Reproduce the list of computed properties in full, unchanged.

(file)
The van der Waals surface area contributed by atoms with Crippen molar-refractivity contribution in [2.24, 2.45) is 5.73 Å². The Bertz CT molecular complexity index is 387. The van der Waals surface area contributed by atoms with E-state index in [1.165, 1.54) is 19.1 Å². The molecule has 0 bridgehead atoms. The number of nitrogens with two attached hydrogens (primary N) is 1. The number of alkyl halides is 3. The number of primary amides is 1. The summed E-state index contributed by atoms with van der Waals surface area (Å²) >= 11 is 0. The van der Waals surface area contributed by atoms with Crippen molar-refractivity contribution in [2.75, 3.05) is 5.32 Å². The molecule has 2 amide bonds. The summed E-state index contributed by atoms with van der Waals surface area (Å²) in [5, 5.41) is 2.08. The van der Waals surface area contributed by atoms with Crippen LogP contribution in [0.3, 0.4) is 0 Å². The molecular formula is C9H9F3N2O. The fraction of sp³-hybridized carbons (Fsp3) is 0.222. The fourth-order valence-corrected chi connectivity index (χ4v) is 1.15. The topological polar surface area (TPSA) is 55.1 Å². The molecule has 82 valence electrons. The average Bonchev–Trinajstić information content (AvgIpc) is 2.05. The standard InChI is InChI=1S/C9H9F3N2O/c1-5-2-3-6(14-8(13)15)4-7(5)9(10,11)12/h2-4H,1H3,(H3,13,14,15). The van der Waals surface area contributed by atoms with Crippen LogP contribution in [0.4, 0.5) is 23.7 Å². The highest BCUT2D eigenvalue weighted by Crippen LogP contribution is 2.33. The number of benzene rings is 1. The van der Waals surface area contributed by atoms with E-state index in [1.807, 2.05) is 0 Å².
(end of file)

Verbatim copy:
The van der Waals surface area contributed by atoms with Crippen molar-refractivity contribution in [2.24, 2.45) is 5.73 Å². The Bertz CT molecular complexity index is 387. The van der Waals surface area contributed by atoms with E-state index in [1.165, 1.54) is 19.1 Å². The molecule has 0 bridgehead atoms. The number of nitrogens with two attached hydrogens (primary N) is 1. The number of alkyl halides is 3. The number of primary amides is 1. The summed E-state index contributed by atoms with van der Waals surface area (Å²) >= 11 is 0. The van der Waals surface area contributed by atoms with Crippen molar-refractivity contribution in [2.75, 3.05) is 5.32 Å². The molecule has 2 amide bonds. The summed E-state index contributed by atoms with van der Waals surface area (Å²) in [5, 5.41) is 2.08. The van der Waals surface area contributed by atoms with Crippen LogP contribution in [0.3, 0.4) is 0 Å². The molecular formula is C9H9F3N2O. The fraction of sp³-hybridized carbons (Fsp3) is 0.222. The fourth-order valence-corrected chi connectivity index (χ4v) is 1.15. The topological polar surface area (TPSA) is 55.1 Å². The molecule has 82 valence electrons. The average Bonchev–Trinajstić information content (AvgIpc) is 2.05. The standard InChI is InChI=1S/C9H9F3N2O/c1-5-2-3-6(14-8(13)15)4-7(5)9(10,11)12/h2-4H,1H3,(H3,13,14,15). The van der Waals surface area contributed by atoms with Crippen LogP contribution in [0.4, 0.5) is 23.7 Å². The highest BCUT2D eigenvalue weighted by Crippen LogP contribution is 2.33. The number of benzene rings is 1. The van der Waals surface area contributed by atoms with E-state index in [1.807, 2.05) is 0 Å².